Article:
An analysis of thousand-year-old trees has linked megadroughts to upheavals in ancient Mexican civilizations.
David Stahle at the University of Arkansas in Fayetteville and his colleagues measured tree rings from 30 Montezuma baldcypress trees (Taxodium mucronatum, pictured) growing in a central Mexican gorge. They used the measurements to reconstruct the region's climate between 771 and 2008.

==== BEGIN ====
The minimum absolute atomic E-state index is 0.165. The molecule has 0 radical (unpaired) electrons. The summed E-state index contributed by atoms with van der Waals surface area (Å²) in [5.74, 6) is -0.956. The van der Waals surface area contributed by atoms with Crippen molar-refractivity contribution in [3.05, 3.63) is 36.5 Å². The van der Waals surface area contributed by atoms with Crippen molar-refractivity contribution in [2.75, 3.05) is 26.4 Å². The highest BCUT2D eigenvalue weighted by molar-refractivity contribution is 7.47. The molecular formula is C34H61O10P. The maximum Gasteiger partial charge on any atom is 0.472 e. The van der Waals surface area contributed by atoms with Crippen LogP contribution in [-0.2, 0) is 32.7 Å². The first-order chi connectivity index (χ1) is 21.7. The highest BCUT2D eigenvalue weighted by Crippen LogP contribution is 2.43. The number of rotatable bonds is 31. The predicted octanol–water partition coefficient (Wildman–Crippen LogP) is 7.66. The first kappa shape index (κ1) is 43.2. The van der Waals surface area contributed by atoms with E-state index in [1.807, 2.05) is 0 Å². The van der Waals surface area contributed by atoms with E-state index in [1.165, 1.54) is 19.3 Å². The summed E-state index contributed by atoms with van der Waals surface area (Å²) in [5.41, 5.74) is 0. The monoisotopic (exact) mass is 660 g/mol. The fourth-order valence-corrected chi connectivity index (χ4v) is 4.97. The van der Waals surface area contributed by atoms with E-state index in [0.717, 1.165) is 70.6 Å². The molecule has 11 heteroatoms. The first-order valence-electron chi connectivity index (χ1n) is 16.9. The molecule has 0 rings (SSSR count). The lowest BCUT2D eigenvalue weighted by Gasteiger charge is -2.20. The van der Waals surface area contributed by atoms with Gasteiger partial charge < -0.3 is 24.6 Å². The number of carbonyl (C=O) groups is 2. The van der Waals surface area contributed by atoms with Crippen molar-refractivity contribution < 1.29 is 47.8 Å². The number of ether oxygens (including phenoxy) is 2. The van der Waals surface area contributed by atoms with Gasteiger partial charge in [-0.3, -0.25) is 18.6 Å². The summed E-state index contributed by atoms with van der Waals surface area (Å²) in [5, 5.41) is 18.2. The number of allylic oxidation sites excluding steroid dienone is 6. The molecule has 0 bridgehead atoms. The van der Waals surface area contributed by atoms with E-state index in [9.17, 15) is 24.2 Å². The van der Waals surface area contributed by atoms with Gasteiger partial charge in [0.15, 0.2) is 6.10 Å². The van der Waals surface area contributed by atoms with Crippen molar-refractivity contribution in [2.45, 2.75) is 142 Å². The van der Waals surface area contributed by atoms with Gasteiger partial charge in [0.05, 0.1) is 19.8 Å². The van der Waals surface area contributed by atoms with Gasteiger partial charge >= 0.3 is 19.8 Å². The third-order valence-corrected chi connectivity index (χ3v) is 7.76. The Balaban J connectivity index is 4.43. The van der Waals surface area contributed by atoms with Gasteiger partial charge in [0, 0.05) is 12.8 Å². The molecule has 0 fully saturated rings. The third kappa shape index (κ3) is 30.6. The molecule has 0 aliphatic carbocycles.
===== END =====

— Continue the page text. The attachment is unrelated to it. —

A severe drought in Central America also reached into Mexico between 897 and 922, and may have contributed to the fall of the Mayan empire. Another dry spell stretching between 1149 and 1167 overlapped with the decline of the region's Toltec culture and the abandonment of its capital in around 1150. And the Spanish conquest of the Aztecs in 1521 was preceded by an extended drought that may have exacerbated disease epidemics.
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Mexico's history in tree rings. Nature 470, 309 (2011). https://doi.org/10.1038/470309d